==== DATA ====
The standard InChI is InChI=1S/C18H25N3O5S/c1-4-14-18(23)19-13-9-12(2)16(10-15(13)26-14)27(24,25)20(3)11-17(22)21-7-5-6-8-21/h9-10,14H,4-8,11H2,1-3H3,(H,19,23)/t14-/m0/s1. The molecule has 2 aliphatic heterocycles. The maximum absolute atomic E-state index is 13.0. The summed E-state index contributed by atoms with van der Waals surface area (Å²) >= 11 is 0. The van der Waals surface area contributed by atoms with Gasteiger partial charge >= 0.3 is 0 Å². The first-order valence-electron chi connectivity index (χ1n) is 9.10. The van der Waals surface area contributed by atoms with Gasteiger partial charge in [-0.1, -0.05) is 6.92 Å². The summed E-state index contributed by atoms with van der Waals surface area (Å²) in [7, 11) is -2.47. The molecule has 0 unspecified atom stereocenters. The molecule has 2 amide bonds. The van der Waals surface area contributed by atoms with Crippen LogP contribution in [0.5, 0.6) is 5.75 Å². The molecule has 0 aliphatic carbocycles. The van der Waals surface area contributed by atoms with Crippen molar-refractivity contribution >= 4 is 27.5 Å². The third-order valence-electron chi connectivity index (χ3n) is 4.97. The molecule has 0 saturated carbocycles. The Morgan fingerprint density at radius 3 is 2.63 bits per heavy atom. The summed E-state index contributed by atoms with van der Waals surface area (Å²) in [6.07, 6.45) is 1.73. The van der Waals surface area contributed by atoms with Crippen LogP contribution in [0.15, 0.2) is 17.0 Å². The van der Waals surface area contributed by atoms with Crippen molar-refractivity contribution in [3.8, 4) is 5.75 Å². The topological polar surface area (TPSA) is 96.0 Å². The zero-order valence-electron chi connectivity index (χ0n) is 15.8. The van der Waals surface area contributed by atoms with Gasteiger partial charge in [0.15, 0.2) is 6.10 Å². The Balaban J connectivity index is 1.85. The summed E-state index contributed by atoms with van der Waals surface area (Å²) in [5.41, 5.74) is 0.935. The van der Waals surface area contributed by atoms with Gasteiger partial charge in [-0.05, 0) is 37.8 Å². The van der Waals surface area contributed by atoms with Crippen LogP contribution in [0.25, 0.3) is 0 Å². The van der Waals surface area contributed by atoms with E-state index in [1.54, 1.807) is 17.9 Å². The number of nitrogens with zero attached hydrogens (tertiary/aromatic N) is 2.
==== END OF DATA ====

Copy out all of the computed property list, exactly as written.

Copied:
The standard InChI is InChI=1S/C18H25N3O5S/c1-4-14-18(23)19-13-9-12(2)16(10-15(13)26-14)27(24,25)20(3)11-17(22)21-7-5-6-8-21/h9-10,14H,4-8,11H2,1-3H3,(H,19,23)/t14-/m0/s1. The molecule has 2 aliphatic heterocycles. The maximum absolute atomic E-state index is 13.0. The summed E-state index contributed by atoms with van der Waals surface area (Å²) >= 11 is 0. The van der Waals surface area contributed by atoms with Gasteiger partial charge >= 0.3 is 0 Å². The first-order valence-electron chi connectivity index (χ1n) is 9.10. The van der Waals surface area contributed by atoms with Gasteiger partial charge in [-0.1, -0.05) is 6.92 Å². The summed E-state index contributed by atoms with van der Waals surface area (Å²) in [7, 11) is -2.47. The molecule has 0 unspecified atom stereocenters. The molecule has 2 amide bonds. The van der Waals surface area contributed by atoms with Crippen LogP contribution in [0.5, 0.6) is 5.75 Å². The molecule has 0 aliphatic carbocycles. The van der Waals surface area contributed by atoms with Crippen molar-refractivity contribution >= 4 is 27.5 Å². The third-order valence-electron chi connectivity index (χ3n) is 4.97. The molecule has 0 saturated carbocycles. The Morgan fingerprint density at radius 3 is 2.63 bits per heavy atom. The summed E-state index contributed by atoms with van der Waals surface area (Å²) in [6.07, 6.45) is 1.73. The van der Waals surface area contributed by atoms with Crippen LogP contribution in [0.15, 0.2) is 17.0 Å². The van der Waals surface area contributed by atoms with Crippen molar-refractivity contribution in [3.8, 4) is 5.75 Å². The topological polar surface area (TPSA) is 96.0 Å². The zero-order valence-electron chi connectivity index (χ0n) is 15.8. The van der Waals surface area contributed by atoms with Gasteiger partial charge in [0.15, 0.2) is 6.10 Å². The Balaban J connectivity index is 1.85. The summed E-state index contributed by atoms with van der Waals surface area (Å²) in [5.41, 5.74) is 0.935. The van der Waals surface area contributed by atoms with Gasteiger partial charge in [-0.05, 0) is 37.8 Å². The van der Waals surface area contributed by atoms with Crippen LogP contribution in [0.25, 0.3) is 0 Å². The van der Waals surface area contributed by atoms with E-state index in [1.54, 1.807) is 17.9 Å². The number of nitrogens with zero attached hydrogens (tertiary/aromatic N) is 2.